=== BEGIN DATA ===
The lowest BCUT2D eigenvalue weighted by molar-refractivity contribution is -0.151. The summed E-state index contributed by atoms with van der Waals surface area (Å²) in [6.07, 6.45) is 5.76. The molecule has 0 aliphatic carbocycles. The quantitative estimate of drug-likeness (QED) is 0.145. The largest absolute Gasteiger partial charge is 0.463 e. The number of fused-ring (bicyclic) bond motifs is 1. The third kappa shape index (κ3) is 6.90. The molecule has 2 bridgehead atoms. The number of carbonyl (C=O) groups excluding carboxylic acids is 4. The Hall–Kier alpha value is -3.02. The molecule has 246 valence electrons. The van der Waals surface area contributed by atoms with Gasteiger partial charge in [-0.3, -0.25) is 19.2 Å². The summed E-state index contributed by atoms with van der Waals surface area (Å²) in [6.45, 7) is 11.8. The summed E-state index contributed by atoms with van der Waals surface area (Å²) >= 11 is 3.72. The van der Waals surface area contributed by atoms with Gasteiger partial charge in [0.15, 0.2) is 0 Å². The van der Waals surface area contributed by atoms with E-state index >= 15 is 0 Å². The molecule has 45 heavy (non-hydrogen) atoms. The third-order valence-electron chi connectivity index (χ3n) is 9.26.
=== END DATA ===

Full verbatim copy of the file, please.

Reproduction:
The lowest BCUT2D eigenvalue weighted by molar-refractivity contribution is -0.151. The summed E-state index contributed by atoms with van der Waals surface area (Å²) in [6.07, 6.45) is 5.76. The molecule has 0 aliphatic carbocycles. The quantitative estimate of drug-likeness (QED) is 0.145. The largest absolute Gasteiger partial charge is 0.463 e. The number of fused-ring (bicyclic) bond motifs is 1. The third kappa shape index (κ3) is 6.90. The molecule has 2 bridgehead atoms. The number of carbonyl (C=O) groups excluding carboxylic acids is 4. The Hall–Kier alpha value is -3.02. The molecule has 246 valence electrons. The van der Waals surface area contributed by atoms with Gasteiger partial charge in [-0.3, -0.25) is 19.2 Å². The summed E-state index contributed by atoms with van der Waals surface area (Å²) in [6.45, 7) is 11.8. The summed E-state index contributed by atoms with van der Waals surface area (Å²) >= 11 is 3.72. The van der Waals surface area contributed by atoms with Gasteiger partial charge in [0.15, 0.2) is 0 Å². The van der Waals surface area contributed by atoms with E-state index >= 15 is 0 Å². The molecule has 45 heavy (non-hydrogen) atoms. The third-order valence-electron chi connectivity index (χ3n) is 9.26.